MATTHEWS: Time for a pardon.

PAGE: Yes.

SALAMA: Chris, President Trump has president for 330 days. But wait,
there`s more. In that time, he has tweeted the words fake news 164 times.
He`s tweeted Russia 96 times. MAGA, make America great again, 94 times.
And Clinton 72 times.

MATTHEWS: Somebody had to keep count.

Libby Casey, Clarence Page, and Vivian Salama for that great update.

When we return, let me finish tonight with John McCain. You`re watching


MATTHEWS: Let me finish tonight with John McCain. There are few people in
American politics who match up to my childhood notions. By that I mean
members of the U.S. Senate whose daily stature fits with the portrait of
Webster, Taft and La Follette, whose personality stands alongside those
imagined in advise and consent.

John McCain, he makes the grade. I`ve praised him, I`ve taken shots at
him, fairly, but sometimes not. In any case, given him much reason to
trust my fairness.

None of that is important to history, to the gentleman from Arizona or
certainly to the country. I know full well that he could care less what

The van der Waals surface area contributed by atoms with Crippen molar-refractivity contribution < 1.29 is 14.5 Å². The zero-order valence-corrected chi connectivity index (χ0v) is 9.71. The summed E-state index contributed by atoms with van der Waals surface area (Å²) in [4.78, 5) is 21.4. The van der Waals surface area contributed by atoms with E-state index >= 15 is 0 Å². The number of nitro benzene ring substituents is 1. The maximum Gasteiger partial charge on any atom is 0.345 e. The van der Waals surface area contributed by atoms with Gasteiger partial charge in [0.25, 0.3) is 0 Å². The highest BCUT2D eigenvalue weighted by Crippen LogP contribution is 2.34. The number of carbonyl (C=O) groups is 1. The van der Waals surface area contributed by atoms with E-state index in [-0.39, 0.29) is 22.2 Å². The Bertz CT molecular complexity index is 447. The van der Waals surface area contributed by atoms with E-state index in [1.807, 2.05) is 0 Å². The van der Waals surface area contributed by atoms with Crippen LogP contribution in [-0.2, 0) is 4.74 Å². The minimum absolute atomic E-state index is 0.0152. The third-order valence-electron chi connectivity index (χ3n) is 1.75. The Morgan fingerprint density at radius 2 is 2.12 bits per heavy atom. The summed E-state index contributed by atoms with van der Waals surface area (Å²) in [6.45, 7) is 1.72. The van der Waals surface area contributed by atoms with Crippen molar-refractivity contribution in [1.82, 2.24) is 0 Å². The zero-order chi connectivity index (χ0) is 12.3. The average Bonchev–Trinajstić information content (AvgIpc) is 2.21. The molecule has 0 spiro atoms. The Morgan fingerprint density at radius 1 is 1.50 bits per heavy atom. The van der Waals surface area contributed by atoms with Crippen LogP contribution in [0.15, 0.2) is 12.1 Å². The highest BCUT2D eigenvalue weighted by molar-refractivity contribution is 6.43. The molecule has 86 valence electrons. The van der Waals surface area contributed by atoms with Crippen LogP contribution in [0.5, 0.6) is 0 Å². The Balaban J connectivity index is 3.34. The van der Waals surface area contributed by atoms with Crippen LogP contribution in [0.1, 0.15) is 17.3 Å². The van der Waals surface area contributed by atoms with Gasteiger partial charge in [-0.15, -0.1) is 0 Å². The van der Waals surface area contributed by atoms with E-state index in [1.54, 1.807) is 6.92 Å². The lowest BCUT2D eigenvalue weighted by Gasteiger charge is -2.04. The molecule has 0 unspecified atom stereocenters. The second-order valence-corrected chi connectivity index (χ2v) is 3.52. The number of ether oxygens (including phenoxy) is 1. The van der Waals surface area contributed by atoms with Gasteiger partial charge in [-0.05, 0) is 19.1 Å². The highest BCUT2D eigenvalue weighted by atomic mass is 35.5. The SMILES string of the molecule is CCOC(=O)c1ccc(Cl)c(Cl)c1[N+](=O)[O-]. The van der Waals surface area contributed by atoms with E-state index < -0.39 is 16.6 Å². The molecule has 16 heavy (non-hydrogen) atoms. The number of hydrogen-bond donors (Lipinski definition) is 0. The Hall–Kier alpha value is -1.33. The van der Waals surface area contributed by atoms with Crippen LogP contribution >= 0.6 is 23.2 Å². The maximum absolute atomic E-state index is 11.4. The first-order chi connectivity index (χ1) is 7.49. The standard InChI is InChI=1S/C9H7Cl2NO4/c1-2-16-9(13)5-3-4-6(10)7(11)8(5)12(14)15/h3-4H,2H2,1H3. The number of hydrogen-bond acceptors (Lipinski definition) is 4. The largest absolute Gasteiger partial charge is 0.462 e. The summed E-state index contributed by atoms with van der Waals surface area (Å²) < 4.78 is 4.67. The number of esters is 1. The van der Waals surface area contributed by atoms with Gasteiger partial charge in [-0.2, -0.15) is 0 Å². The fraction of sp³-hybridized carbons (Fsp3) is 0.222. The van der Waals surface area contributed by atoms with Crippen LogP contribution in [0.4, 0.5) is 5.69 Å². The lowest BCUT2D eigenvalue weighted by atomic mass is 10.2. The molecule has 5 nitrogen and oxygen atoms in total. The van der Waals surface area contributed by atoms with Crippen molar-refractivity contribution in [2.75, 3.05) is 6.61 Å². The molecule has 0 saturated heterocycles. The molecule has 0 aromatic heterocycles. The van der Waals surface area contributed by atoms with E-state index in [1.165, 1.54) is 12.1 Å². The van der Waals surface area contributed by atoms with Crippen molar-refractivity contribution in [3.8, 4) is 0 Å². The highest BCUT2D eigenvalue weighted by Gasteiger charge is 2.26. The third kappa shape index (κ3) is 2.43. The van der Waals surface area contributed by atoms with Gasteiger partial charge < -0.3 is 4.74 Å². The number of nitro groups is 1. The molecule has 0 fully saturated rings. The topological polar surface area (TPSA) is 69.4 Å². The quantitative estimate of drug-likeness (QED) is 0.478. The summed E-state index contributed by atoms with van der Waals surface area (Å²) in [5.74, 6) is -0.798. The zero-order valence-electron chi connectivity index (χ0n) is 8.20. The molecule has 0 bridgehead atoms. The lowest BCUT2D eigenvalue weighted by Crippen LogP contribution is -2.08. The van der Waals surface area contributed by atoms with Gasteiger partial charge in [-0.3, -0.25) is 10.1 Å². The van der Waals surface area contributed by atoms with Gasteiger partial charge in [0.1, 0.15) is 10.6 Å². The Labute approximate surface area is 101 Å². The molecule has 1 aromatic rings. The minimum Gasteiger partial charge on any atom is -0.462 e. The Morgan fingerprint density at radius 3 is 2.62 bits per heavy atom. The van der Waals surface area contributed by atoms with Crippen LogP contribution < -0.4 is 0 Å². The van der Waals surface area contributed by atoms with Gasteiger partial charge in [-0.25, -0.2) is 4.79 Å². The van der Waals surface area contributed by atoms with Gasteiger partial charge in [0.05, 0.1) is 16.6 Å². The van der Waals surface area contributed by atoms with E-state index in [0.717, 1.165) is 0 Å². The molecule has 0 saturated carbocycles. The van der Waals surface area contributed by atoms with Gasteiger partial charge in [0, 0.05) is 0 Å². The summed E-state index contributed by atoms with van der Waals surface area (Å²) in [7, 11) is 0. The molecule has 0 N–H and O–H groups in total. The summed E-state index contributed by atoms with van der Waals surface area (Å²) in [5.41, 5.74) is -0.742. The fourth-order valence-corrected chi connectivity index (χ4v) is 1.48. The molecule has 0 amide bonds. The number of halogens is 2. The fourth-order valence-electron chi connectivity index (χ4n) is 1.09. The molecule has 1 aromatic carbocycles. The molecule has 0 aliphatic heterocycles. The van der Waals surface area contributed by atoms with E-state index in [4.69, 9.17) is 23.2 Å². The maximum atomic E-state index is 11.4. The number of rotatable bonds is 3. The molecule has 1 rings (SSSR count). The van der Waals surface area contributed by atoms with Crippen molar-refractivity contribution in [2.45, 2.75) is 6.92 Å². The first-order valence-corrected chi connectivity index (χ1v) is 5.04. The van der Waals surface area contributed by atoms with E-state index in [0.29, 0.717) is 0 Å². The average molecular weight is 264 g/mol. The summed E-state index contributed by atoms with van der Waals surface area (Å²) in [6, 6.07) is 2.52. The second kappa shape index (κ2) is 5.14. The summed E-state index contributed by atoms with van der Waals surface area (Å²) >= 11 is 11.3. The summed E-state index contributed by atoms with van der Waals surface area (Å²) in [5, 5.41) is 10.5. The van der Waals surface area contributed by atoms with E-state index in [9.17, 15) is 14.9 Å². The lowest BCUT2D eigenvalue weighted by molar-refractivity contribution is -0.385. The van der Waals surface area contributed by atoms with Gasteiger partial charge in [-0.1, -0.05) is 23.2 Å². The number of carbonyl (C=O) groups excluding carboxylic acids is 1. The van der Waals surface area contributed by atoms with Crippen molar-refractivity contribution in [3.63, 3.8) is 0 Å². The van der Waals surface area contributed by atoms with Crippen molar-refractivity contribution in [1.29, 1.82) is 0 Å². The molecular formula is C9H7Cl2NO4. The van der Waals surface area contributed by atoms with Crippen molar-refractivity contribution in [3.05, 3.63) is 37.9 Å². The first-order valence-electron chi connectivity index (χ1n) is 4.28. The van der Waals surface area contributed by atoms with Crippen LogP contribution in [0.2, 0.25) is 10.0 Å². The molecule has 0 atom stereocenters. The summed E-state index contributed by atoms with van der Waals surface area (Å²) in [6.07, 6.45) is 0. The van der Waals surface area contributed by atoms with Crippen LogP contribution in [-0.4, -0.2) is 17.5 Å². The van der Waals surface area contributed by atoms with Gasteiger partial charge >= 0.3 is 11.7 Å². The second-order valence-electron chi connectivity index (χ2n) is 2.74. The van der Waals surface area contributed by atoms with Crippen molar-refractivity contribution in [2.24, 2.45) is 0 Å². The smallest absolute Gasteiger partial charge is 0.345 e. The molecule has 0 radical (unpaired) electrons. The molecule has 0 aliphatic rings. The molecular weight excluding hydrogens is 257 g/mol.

his critics say. And that is the measure of this man.

I`ve discovered along the way that those heroes who have faced the horror
of war, have truly been in it, come back with a sense of proportion, having
endured their rite of passage, they hold little fear for the bearable blows
of peacetime political life.

I am a dove, questioning every war our country has begun since Vietnam,
Grenada, Panama, the two Iraq Wars and certainly this Intifada Trump has
trumped up in the Mideast due to his vast ignorance of that region and its

Senator McCain has equal or fairly equal reliance supported such military
endeavors, often pushing for greater U.S. commitment. I think I know the
difference. I opposed the Vietnam War, John McCain fought in that war,
suffered in that war, hated the failure of our government to make a daring
effort to win that war. So, I get it.

And I get McCain`s moral superiority in this enduring difference of
opinion. It took a lot more to fly a jet over Hanoi, to suffer all that
was done to him in the Hanoi Hilton than it did to march in an anti-war
parade. Who is right in this never-ending argument is vital. But so is
the roll call of those who were admirable, who were faithful to what they
believed about what was our country`s right cause.

John McCain was faithful to America, is so now, will be I dare say as long
as he lives. That I say that means nothing. That it needs to be said is
clear and enduring and ennobling.

And that`s HARDBALL for now. Thanks for being with us.

“ALL IN WITH CHRIS HAYES” starts right now.